Bienville Park takes next stepPublished 8:30pm Wednesday, May 8, 2013
One month ago the Bienville Monument was moved after concerned residents made the city aware the bank on which the monument rested was sinking towards the Alabama River. The monument marks the first recorded name of the area now known as Selma — Ecor Bienville — and lies in Bienville Park on Water Avenue.
This week, the monument dedicated to Selma’s earliest history will have a secure and final resting place, as a concrete plinth, upon which the monument will sit was poured in two stages Saturday and Monday by Holbrook Ready-Mix of Selma. Those overseeing the project said the monument would be moved atop the new plinth by the end of the week.
The new foundation will not only support the monument in a more stable location within the park, but will allow space for visitors to sit on all of its sides, allowing for scenic views of the Alabama River and Water Avenue.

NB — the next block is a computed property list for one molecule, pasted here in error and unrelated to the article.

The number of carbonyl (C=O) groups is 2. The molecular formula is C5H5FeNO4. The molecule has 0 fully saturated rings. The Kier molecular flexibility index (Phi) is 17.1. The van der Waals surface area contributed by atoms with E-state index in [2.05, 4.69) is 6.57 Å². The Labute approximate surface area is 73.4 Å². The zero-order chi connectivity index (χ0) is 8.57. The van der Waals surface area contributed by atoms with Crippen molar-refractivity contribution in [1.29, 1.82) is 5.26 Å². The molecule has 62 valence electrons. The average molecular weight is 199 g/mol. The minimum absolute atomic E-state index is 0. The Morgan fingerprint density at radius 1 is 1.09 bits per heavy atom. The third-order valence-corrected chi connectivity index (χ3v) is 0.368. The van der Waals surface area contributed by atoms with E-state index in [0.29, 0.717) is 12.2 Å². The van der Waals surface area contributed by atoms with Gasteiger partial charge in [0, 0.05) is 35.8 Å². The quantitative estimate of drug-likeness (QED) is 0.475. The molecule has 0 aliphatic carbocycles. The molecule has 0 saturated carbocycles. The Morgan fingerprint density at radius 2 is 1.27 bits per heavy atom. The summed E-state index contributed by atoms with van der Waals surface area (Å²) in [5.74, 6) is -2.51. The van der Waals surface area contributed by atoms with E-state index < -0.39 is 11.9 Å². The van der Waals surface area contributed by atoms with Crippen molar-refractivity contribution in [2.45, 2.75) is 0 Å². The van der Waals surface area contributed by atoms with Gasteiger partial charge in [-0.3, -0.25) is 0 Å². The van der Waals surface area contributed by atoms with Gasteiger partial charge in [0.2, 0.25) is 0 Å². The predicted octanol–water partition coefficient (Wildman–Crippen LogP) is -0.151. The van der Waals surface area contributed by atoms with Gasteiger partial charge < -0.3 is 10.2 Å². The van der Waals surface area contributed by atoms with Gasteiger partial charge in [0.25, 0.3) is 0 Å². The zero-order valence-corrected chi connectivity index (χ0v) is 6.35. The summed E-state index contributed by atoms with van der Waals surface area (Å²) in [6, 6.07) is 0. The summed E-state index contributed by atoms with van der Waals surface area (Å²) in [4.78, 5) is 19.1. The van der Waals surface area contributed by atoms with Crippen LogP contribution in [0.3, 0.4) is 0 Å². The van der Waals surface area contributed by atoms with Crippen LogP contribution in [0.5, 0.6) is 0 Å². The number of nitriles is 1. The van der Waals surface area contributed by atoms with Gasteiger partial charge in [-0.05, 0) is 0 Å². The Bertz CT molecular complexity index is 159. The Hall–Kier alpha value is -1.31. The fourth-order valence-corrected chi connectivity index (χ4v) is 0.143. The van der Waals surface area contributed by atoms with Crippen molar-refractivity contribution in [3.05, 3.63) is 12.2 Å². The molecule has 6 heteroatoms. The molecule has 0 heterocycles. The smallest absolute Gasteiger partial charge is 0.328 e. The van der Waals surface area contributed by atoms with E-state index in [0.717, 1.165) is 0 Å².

“We pulled it up where it’s not going to have a chance of falling into the river,” David Hurlbut, owner of the Harmony Club on Water Avenue and designer of the new plinth said of the monument, noting that even if it does sag or sink in the future, it will be closer to the street and easier to access. “I think [everyone] should just come by and look if they want, and now with a bigger plinth, all of this [extra area] will be seating.”
Greg Bjelke, Selma City Councilman for Ward 3 estimated the total cost of the project — to create the foundation and move the giant stone — would be nearly $2,000.
Those funds came from donations from the Colonial Dames, the group who originally placed the monument in Bienville Park in 1932, and from the Selma Garden Club. Bjelke said the city of Selma would cover any additional funds needed to complete the project.
The monument was moved after concerned residents contacted Selma City Councilman for Ward 3 in April, after noticing the ground the monument was sitting on was sinking down the bluff towards the Alabama River. A-1 Auto & Wrecker Service in Selma moved the monument April 5 to a temporary location while the plinth was being planned and then built and will again move monument this week to the new, secure foundation.